Real Women

This post has been a long time coming, it’s probably still a bit confused.

First of all, there is another push for the use of ‘real women’ as models.  A group led by Mia Freedman and Sarah Murdoch met with Federal Minister Kate Ellis about it, and I suppose the government is the way to go if you don’t have any connections in the modelling/fashion/media industries.  (Heavy irony here, for those who don’t know Mia Freedman is an ex-editor of Cosmopolitan and has written for most of the women’s magazines, and Sarah Murdoch is host of Autralia’s Next Top Model and married to a Murdoch.  Mia Freedman did introduce non models, ban diets and show different skin colours while editor.)

And that’s great.  But all of the commentary I’ve seen is focussed on weight.  Or let’s be honest, fat.

I struggle with fat and body image.  When I was a kid I wasn’t fat, but thanks to comparisons with my family and all the other little girls at ballet I thought I was.  Since uni I’ve swung between mildly overweight and mildly obese.  I don’t yoyo diet or anything like that, but I’m aware that I don’t have healthy eating habits and periodically try to improve.  And that’s really the key to some of my ambivalence – health.

No matter how happy you are in your skin, heart disease is the number one killer in the world.  You can be confident and glowing and look good, but it’s not going to save you from clogged arteries or insulin insensitivity.  I don’t think that overweight people are stupid, or lazy, or anything like that.  And I know that there are medical conditions or lifestyle factors that make it hard to stay thin.  But I have to admit to a little voice that says come on Deb, you know you could do it if you cared enough.  You could find the time to exercise if you really wanted to.  You don’t have to buy chocolate.  It would require a lifestyle change, but I could do it if I was really serious.  And that’s the problem – I certainly don’t think it’s ok to discriminate against fat people, that’s me too! but it doesn’t quite fit in with the other isms.  You don’t have control over your skin colour, your ability, your gender or sexuality.  But most of us do have at least a little bit of control over our food and exercise.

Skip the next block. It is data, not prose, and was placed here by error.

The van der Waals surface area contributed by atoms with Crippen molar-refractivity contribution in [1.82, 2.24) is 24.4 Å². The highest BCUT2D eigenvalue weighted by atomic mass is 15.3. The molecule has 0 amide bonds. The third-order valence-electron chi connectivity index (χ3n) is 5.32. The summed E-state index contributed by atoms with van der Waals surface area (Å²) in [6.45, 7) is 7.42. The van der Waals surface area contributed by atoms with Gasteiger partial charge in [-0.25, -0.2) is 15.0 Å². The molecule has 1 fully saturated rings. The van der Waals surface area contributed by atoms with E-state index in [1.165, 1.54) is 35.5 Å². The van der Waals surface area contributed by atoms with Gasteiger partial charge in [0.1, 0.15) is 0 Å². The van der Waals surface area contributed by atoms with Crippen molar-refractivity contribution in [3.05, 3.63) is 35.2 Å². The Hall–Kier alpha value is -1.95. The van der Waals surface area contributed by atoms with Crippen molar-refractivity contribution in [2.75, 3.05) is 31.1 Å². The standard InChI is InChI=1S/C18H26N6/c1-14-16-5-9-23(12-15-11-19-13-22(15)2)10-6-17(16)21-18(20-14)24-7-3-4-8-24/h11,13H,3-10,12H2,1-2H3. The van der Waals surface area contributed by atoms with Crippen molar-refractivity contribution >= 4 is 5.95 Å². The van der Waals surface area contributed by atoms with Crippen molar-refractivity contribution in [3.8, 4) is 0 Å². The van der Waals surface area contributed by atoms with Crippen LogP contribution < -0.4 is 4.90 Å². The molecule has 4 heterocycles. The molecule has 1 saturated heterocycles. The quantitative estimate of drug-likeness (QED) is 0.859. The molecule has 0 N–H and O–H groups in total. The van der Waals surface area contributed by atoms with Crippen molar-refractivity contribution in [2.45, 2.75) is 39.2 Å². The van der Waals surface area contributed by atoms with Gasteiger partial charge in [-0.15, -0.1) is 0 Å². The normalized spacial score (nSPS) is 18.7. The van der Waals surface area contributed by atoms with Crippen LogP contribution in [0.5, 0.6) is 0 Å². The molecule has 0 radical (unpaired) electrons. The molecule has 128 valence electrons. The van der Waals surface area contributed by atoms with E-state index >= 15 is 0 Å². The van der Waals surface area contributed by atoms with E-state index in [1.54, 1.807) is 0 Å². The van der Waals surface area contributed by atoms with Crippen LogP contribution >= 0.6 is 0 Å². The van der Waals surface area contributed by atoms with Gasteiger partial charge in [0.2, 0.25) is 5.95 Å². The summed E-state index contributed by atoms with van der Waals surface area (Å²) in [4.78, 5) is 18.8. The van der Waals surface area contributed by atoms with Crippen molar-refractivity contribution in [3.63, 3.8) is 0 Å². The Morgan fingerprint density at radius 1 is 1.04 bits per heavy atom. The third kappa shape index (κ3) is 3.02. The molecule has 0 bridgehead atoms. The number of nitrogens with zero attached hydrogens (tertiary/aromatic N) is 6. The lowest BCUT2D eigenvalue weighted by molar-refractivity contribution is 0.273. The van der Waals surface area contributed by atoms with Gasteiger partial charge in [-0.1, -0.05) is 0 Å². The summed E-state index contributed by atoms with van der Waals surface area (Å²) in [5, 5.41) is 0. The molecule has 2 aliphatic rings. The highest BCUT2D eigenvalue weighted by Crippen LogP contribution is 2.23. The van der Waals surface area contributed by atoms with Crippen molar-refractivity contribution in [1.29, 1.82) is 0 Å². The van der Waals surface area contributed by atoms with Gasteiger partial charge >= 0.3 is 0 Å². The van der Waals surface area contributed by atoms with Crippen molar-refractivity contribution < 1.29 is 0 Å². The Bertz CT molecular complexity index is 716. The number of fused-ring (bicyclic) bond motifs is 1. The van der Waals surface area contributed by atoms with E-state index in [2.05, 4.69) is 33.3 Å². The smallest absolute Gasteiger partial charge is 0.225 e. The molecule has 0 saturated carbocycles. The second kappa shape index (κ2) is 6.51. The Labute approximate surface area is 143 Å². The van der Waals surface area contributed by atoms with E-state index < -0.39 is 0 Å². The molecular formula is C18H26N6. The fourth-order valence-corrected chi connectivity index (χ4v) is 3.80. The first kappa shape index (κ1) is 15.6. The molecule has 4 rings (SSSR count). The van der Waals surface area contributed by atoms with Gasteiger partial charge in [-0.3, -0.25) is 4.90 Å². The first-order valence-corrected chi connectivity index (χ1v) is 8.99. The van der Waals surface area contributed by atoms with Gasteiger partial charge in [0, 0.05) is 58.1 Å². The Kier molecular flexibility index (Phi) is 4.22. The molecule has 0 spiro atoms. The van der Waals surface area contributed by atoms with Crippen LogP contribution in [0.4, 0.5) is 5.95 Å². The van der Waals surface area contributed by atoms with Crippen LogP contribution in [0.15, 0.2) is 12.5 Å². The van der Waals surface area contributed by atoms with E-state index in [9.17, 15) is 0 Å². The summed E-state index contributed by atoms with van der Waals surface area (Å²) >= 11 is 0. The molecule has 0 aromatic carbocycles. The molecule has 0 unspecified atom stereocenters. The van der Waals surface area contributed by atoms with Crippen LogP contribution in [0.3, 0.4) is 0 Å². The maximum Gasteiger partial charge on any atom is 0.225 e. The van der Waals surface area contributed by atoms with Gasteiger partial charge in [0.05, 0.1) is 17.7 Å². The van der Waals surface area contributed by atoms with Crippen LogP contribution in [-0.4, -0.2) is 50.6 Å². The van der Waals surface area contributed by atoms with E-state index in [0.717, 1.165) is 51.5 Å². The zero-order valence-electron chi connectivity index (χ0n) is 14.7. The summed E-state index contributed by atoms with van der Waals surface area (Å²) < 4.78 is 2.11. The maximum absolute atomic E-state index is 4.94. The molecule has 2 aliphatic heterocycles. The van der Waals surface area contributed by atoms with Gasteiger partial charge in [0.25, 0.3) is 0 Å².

So I struggle and I stress about what to teach my girls.  I want them to be happy and healthy, so I’m aware I somehow have to teach them better habits than I have and give them, and me, better food choices than I usually make.  It has nothing to do with how they look – it’s about giving them healthy eating and exercise habits.  But at the same time, I want them to be happy with their bodies and confident however they are, and not think that they have to conform to some limiting ideal.

And then I received a sewing magazine I subscribe to, and there was an article about French women and their body confidence.  As children they generally aren’t put down as we are, and are much more successful at living by “If you feel good, you look good.” At first I thought this was wonderful, because here was a rule I could use.  You don’t have to conform to an artificial look, but it’s important to be healthy so you will feel good.  But then I started thinking about all those other little body flaws.  And I realised I’d bought in.  Whether you like seeing skinny models because we shouldn’t let muffin tops be the norm or think there should be ‘plus-size’ models because that’s how most women are, you are still defining worth by weight.  Either they have eaten right/had lucky genes/exercised hard to be skinny, or they are confident in themselves/not bowing to societal pressure – whichever is important to you.

Real women aren’t just fat or skinny.  Real women have short legs.  Or hooked noses.  Or moles.  Or big hands.  These are the things that have nothing to do with health and we can’t control, it is just the way we are born.  So these are the things I need to work on, or rather not work on and not mention.  These are the things my girls never need to hear about, because if they feel good, they’ll look good, and I can help them develop that confidence.  And I can also try to give them healthy eating and exercise habits, not because it will fit in with society, but so they can continue to feel good for a very long time.

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